Had put this in another forum, but no reponses as of yet
My name is James Pollock, and I am a private investigator. (www.bulldogpi.com)
I would like to engage in conversation with the active members of this website, including it's moderators, on the topic of small unmanned aerial systems for commercial purposes. My understanding is that such use is already taking place across the country, primarily by realtors and subcontractors they make use of to showcase their homes.
My companies webpage is currently setup in a blogging format. One who visits the website and reads it's contents quickly realizes that I don't hold back much regarding my opinions. I see no reason to start now. In regards to the realtors, and other simliar commercial uses of UAS stateside, it appears to me that the FAA has adopted a 'don't ask, don't tell, don't want to know' mindset. I think I read somewhere online that a news media agency was being scrutinized by the FAA for use of a UAS in one of their journalistic pieces. My personal belief is that came about in part due to the agencies stupidity for highlighting EXACTLY that they had made use of a UAS!
My industry has become completely overrun, (at least within Virginia) by illegally operating, unlicensed, uninsured private investigation companies. It's very ironic to me that PI's obtain evidence for attorneys to utilize in legal proceedings, and yet those same attorneys often don't bother to check (or concern themselves with) the legitimacy of the company obtaining the evidence. But, I am digressing here...
In order to survive in my industry, one "thinks outside the box." That is, one constantly looks for new and better solutions to assist their clients. As the former technology director of a school, I'm better versed regarding technology and practical applications of same then many of my fellow investigators. For the past four years now I have wanted to utilize UAS/UAV technologies for investigation purposes. I'm not referring primarily to "who is cheating on who" cases either. PI's work missing persons, surveillance based fraud cases, accident investigations, all sorts of other areas where a birdseye view would be more then a little helpful.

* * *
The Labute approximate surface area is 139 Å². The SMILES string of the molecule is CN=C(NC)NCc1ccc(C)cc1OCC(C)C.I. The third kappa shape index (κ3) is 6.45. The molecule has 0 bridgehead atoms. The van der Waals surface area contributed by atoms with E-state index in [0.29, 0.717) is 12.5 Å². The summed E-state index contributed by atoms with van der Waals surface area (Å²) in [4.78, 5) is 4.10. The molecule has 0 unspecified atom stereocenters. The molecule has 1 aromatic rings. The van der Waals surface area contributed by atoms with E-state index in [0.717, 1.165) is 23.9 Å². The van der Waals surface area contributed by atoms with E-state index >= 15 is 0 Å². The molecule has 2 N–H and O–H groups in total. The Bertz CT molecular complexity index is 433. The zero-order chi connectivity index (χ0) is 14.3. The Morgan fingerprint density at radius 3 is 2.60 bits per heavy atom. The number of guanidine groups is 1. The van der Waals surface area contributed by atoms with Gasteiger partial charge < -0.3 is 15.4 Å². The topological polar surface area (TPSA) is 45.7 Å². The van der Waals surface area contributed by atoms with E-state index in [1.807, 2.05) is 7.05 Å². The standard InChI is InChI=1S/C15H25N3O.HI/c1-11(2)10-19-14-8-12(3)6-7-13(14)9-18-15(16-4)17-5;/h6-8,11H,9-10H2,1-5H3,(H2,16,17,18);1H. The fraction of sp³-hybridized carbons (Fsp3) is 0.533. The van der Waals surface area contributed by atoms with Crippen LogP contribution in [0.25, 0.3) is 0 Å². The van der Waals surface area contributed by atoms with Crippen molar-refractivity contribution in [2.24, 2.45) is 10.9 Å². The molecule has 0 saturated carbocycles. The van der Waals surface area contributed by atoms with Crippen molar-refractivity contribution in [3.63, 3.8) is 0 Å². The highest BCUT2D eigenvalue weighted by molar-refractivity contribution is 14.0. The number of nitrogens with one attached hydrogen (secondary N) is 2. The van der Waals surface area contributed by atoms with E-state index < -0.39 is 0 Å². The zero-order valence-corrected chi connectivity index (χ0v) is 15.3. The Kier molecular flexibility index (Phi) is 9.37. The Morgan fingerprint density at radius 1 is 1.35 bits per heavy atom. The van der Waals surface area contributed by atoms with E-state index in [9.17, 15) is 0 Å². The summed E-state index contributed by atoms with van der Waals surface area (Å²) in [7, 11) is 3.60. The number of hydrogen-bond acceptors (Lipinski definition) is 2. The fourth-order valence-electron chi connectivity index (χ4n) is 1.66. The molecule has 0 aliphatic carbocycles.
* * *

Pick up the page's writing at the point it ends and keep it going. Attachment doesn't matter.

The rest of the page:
One PI in California makes mention of using UAV technology on his website, but he doesn't go into any details. Probably doesnt want to get phone calls or visits from the FAA. Anyway, I'm hoping that this posting will open discussion regarding use of UAS for commercial applications, board member opinions and knowledge of FAA rules would be most appreciated.
Perhaps we can start here:
"The agency has issued 266 active testing permits for civilian drone applications....."
Can someone offer me their insights and knowledge into obtaining one of the civilian application testing permits?
"Any drone flying over 400 feet needs a certification or authorization from the Federal Aviation Administration, part of the DOT."
Does that imply then if one flies a UAS below the 400 foot threshold, the FAA has no jurisidiction, given understandably a few additional restrictions such as flying over militarily sensative areas, and/or in the proximity of airports?
400 Feet? I believe something similiar to the skywalker platform in some applications, the Draganfly type hex or quadcopter in other applications,and a maximum anticipated height of around 200 feet would meet my anticipated uses quite nicely...
The most important thing you are looking for is something that can carry a decent payload as lenses aren't light. You also need diversity to use things like night vision. A working partner would be needed to be the observer so you could also snap stills or focus on the persons and or objects while you ensure the UAV doesn't collide with objects and also keep out of the subjects observation. That is one thing a lot of investigators miss is the noise made by UAV's and ROV's which can tip off the subject that they are being observed.